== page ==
3
$\begingroup$

What would happen if a planet like Earth were to be tidal locked to the sun?

What effects could it have on lifeforms like plants? Would they always produce oxygen?

$\endgroup$
3
  • $\begingroup$ Earth is always exposed to a star's lisght, many in fact =). Now you you want a (stationary?) planet with all sides always exposed to multiple stars...temperature ill just raise and raise...Also are the blue algae the real oxygen producers, forget about rain forests $\endgroup$
    – jean
    Oct 30 '15 at 18:46
  • $\begingroup$ @jean Or maybe a planet who always has the same face illuminated by a star, like the Moon, always facing the same way to the Earth. $\endgroup$ Oct 30 '15 at 19:30
  • $\begingroup$ Please edit your question to clarify you are asking about a tidal locked planet with one side always iluminated and another always in darkness if that is the real question in your mind $\endgroup$
    – jean
    Nov 3 '15 at 9:30
5
$\begingroup$

It wouldn't necessarily be different from our own plants.

Some Earth plants can survive in perpetual daylight, even thrive. The dark cycle, or Calvin cycle, does not require dark, it just does not need light.

A planet where that occurs, most likely tidally locked, also does not need to lack seasons. A tidally locked planet can still have the precession that causes seasons on Earth, that is, the planet could present librations relative to its star. For instance, our moon is tidally locked to Earth, but presents librations.

Characteristics of plants which evolved on such a world would be hard to guess at, but if we found them to be rather similar to Earth plants it would not be entirely surprising.

$\endgroup$
4
  • $\begingroup$ It would also have to be plant that doesn't require a certain length of night to flower... Also: en.wikipedia.org/wiki/… $\endgroup$ Oct 30 '15 at 20:48
  • $\begingroup$ Good answer. To resume the linked article plants have a great diversity in Photoperiodism. Some ill thrive others ill die in continuous light experiments $\endgroup$
    – jean
    Nov 3 '15 at 9:44
  • $\begingroup$ There are seasons on the Moon. $\endgroup$
    – user
    Nov 3 '15 at 10:19
  • $\begingroup$ I imagine that if you took all of earth's plants and put them in this environment, then a lot of species would die out. Some would thrive, i imagine a lot of new species might appear as well due to the huge environmental changes. $\endgroup$ Nov 3 '15 at 10:35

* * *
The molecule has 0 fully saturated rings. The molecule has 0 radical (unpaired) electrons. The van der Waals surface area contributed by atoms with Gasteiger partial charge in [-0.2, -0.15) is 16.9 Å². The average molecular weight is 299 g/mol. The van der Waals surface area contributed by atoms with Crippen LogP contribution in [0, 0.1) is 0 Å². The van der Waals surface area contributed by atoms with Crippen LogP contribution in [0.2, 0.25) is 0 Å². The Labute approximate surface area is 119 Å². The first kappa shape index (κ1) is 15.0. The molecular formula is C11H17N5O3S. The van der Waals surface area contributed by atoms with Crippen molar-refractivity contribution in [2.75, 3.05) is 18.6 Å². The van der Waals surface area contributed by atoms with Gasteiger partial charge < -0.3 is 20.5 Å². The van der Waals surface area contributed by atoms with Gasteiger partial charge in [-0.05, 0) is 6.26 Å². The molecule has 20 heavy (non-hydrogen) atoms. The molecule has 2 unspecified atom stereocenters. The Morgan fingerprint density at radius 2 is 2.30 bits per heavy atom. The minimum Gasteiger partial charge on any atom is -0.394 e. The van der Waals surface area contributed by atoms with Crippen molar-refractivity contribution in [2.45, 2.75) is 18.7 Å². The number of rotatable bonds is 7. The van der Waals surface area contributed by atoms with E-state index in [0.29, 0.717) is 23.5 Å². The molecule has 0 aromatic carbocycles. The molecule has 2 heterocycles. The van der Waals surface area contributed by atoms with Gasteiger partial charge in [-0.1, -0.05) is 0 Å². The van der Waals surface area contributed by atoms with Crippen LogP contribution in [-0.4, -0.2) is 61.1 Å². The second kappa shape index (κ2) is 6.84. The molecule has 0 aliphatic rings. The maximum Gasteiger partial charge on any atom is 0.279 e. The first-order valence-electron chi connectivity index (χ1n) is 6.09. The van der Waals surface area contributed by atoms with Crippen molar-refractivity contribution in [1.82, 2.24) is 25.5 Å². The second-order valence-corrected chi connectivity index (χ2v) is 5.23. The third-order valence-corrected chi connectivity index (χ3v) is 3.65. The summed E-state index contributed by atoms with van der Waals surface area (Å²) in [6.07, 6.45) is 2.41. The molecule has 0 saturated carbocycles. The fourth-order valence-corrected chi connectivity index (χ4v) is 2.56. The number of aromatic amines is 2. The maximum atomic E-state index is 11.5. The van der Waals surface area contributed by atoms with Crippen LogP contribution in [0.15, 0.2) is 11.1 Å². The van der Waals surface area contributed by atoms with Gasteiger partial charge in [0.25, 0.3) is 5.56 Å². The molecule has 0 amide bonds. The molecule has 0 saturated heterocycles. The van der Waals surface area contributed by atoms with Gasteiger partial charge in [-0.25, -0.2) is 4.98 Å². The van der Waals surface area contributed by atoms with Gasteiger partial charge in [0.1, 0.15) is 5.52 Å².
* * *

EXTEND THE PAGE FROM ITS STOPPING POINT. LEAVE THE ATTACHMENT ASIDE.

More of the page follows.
0
$\begingroup$

I am assuming you mean the environment of a daylight-facing side of a tidally locked planet.

If the plants originate naturally on that planet, they would have a different time-keeping mechanism, other than day-night cycle.

If you take earth plants to that environment, they would boom in the early part their life cycle and then die out as they exhaust themselves out, storing energy in the form of glucose and cellulose and not getting any time for respiration.

$\endgroup$
2
  • $\begingroup$ You are saying that those plants would have a different type of photosynthesis? $\endgroup$ Oct 30 '15 at 19:52
  • $\begingroup$ No. A different setup for enhanced periods of respiration (night time) versus periods of slow respiration (day time) cycles. $\endgroup$ Oct 30 '15 at 22:44
0
$\begingroup$

During summer the northern areas of the planet have daylight nearly all day. Of course, that is not year round, but if you do some research you might find some plants in the north that only thrive in summer. Figure out what they are and base your new planet's plant-life on them. Sorry, I'm not a plant guy, but maybe some Alaskan can just step outside and look. Haha. Bottom line is, I'm pretty sure plants would thrive there, they just wouldn't be exactly the same plants we have on Earth.

$\endgroup$

Your Answer

By clicking “Post Your Answer”, you agree to our terms of service, privacy policy and cookie policy

Not the answer you're looking for? Browse other questions tagged or ask your own question.